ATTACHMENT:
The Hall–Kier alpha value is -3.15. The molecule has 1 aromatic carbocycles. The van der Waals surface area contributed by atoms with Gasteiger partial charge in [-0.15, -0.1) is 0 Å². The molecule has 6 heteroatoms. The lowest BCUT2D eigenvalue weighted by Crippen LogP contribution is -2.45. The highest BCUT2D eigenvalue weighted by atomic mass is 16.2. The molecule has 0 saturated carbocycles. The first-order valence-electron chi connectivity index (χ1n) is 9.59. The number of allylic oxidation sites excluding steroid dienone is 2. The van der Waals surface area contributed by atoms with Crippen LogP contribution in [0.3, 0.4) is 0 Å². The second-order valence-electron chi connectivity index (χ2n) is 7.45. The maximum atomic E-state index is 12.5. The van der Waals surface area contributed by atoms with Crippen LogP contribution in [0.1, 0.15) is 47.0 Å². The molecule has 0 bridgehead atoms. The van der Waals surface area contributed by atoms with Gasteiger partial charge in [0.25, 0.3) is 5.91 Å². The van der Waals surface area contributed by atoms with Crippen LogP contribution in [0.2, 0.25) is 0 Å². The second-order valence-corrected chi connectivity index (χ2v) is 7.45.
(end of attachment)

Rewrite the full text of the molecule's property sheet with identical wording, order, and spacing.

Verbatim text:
The Hall–Kier alpha value is -3.15. The molecule has 1 aromatic carbocycles. The van der Waals surface area contributed by atoms with Gasteiger partial charge in [-0.15, -0.1) is 0 Å². The molecule has 6 heteroatoms. The lowest BCUT2D eigenvalue weighted by Crippen LogP contribution is -2.45. The highest BCUT2D eigenvalue weighted by atomic mass is 16.2. The molecule has 0 saturated carbocycles. The first-order valence-electron chi connectivity index (χ1n) is 9.59. The number of allylic oxidation sites excluding steroid dienone is 2. The van der Waals surface area contributed by atoms with Crippen LogP contribution in [0.3, 0.4) is 0 Å². The second-order valence-electron chi connectivity index (χ2n) is 7.45. The maximum atomic E-state index is 12.5. The van der Waals surface area contributed by atoms with Crippen LogP contribution in [0.1, 0.15) is 47.0 Å². The molecule has 0 bridgehead atoms. The van der Waals surface area contributed by atoms with Gasteiger partial charge in [0.25, 0.3) is 5.91 Å². The van der Waals surface area contributed by atoms with Crippen LogP contribution in [0.2, 0.25) is 0 Å². The second-order valence-corrected chi connectivity index (χ2v) is 7.45.